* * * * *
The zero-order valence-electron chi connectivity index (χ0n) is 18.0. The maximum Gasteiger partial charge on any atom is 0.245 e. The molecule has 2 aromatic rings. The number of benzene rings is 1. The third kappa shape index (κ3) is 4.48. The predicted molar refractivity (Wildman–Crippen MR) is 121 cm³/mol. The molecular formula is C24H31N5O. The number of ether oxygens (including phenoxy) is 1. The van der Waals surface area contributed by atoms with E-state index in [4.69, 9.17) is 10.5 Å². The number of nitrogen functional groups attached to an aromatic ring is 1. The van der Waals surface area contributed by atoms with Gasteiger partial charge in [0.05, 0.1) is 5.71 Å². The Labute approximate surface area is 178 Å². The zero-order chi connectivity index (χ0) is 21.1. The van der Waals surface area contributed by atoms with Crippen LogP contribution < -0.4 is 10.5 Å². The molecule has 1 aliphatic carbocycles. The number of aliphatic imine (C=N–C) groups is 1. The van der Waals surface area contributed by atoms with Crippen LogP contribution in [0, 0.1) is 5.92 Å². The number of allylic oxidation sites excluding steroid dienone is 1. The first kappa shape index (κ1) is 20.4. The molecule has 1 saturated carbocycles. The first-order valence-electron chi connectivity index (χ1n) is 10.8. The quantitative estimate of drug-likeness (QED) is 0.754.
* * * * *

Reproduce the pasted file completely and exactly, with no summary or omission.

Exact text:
The zero-order valence-electron chi connectivity index (χ0n) is 18.0. The maximum Gasteiger partial charge on any atom is 0.245 e. The molecule has 2 aromatic rings. The number of benzene rings is 1. The third kappa shape index (κ3) is 4.48. The predicted molar refractivity (Wildman–Crippen MR) is 121 cm³/mol. The molecular formula is C24H31N5O. The number of ether oxygens (including phenoxy) is 1. The van der Waals surface area contributed by atoms with E-state index in [4.69, 9.17) is 10.5 Å². The number of nitrogen functional groups attached to an aromatic ring is 1. The van der Waals surface area contributed by atoms with Gasteiger partial charge in [0.05, 0.1) is 5.71 Å². The Labute approximate surface area is 178 Å². The zero-order chi connectivity index (χ0) is 21.1. The van der Waals surface area contributed by atoms with Crippen LogP contribution < -0.4 is 10.5 Å². The molecule has 1 aliphatic carbocycles. The number of aliphatic imine (C=N–C) groups is 1. The van der Waals surface area contributed by atoms with Crippen LogP contribution in [0, 0.1) is 5.92 Å². The number of allylic oxidation sites excluding steroid dienone is 1. The first kappa shape index (κ1) is 20.4. The molecule has 1 saturated carbocycles. The first-order valence-electron chi connectivity index (χ1n) is 10.8. The quantitative estimate of drug-likeness (QED) is 0.754.